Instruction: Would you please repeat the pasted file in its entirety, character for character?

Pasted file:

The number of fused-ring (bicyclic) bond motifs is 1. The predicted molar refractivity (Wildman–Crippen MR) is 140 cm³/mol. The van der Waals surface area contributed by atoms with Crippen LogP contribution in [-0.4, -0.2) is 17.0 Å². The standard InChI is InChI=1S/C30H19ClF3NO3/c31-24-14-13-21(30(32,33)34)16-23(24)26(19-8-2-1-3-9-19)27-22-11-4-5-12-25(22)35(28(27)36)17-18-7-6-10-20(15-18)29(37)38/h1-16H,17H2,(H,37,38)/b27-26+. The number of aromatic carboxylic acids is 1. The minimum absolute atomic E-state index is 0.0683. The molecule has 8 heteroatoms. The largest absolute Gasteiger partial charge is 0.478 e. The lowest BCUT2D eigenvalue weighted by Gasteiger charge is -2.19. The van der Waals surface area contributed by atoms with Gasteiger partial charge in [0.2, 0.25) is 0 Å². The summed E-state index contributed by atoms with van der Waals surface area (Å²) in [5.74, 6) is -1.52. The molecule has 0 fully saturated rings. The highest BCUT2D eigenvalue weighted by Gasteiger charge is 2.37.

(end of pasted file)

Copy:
The number of fused-ring (bicyclic) bond motifs is 1. The predicted molar refractivity (Wildman–Crippen MR) is 140 cm³/mol. The van der Waals surface area contributed by atoms with Crippen LogP contribution in [-0.4, -0.2) is 17.0 Å². The standard InChI is InChI=1S/C30H19ClF3NO3/c31-24-14-13-21(30(32,33)34)16-23(24)26(19-8-2-1-3-9-19)27-22-11-4-5-12-25(22)35(28(27)36)17-18-7-6-10-20(15-18)29(37)38/h1-16H,17H2,(H,37,38)/b27-26+. The number of aromatic carboxylic acids is 1. The minimum absolute atomic E-state index is 0.0683. The molecule has 8 heteroatoms. The largest absolute Gasteiger partial charge is 0.478 e. The lowest BCUT2D eigenvalue weighted by Gasteiger charge is -2.19. The van der Waals surface area contributed by atoms with Gasteiger partial charge in [0.2, 0.25) is 0 Å². The summed E-state index contributed by atoms with van der Waals surface area (Å²) in [5.74, 6) is -1.52. The molecule has 0 fully saturated rings. The highest BCUT2D eigenvalue weighted by Gasteiger charge is 2.37.